FAO Schwarz, the toystore, was next and it must be absolute unmitigated hell at Christmas time. I bought a bear. This was actually a more reckless decision than the cufflinks, despite being less than a quarter of the price. As Bear is rather large, and I'm not entirely sure how I'm going to get him back to Australia should the need arise in November. Here is Bear, with some other purchases I made, elegantly arrayed in my groovy Paramount hotel room (neat design for a small space but woeful pillows):

I suppose I should just be pleased I didn't go all out and buy a $300 soft toy African Savannah animal (they were AMAZING.). The book, by the way, is the autobiog of Joseph Volpe who ran the Met Opera until recently. It was rather biased and he didn't come off too great, which is always a bit startling in an autobiography.

That night, I went to see The History Boys, by the wonderful Alan Bennett. Now I realise I'm a whee bit behind the boat here, but it is absolutely brilliant. I found it absolutely brilliant despite that there were four women behind me moaning that they couldn't understand the English accents (though quite frankly Dominic Cooper, who played Dakin, is so hot he could've been speaking Persian for all I cared) and should have gone to Mamma Mia instead (bitches), and the guy beside me spent most of Act II rustling in an M&M's packet. The third scene, done entirely in French, was hysterical.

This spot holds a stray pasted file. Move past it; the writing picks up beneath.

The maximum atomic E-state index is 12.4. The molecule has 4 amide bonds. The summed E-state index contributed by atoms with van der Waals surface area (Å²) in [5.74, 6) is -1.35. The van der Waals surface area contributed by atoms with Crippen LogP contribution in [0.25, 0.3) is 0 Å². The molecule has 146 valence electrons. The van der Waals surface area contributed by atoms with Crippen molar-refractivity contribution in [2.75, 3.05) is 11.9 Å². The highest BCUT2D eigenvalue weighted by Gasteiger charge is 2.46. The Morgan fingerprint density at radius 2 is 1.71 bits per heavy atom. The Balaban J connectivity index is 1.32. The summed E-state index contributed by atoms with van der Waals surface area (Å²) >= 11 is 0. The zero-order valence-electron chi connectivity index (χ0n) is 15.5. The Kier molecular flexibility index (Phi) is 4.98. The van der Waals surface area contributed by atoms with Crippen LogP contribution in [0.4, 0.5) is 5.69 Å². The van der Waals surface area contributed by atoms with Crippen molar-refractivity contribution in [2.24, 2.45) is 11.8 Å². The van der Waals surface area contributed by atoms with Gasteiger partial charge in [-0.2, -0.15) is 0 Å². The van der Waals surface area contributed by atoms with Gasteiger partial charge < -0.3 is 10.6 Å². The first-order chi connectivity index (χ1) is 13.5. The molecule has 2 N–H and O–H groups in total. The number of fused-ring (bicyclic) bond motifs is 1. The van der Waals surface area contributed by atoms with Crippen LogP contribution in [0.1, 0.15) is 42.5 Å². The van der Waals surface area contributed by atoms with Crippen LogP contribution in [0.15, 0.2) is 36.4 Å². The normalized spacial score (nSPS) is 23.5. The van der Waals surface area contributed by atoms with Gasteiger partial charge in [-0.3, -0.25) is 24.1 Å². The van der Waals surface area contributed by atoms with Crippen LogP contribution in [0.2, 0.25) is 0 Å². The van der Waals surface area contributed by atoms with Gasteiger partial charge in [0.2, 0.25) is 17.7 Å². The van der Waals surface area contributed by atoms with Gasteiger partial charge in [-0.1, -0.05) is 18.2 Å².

Lo, a new day dawned and the weather was surprisingly generous and quite stunning. I jumped in a cab (I'm not entirely sure when I developed an aversion to the Subway, but I did and it cost me) and headed to the BODIES exhibition at the South Street Seaport. It in itself was quite fascinating. There were some extraordinary cadavers and dissections on display. Yet throughout it all it was very obvious that these bodies were all poor Chinese people with bad teeth. I also skipped the Foetal Development room. So, my moral ambiguity about the enterprise is not relieved.

This was followed by a bit of a stroll around Lower Manhattan. I saw Wall Street, and look what I saw in the far distance from Battery Park:

This of course being Lower Manhattan, September 11 still casts a bit of a shadow over the place. Contrary to popular belief, Ground Zero is not a fun outing for the whole family but rather bleak. Also, I wonder how the people staying in the Hilton there feel when they look out their window at the hole in the ground.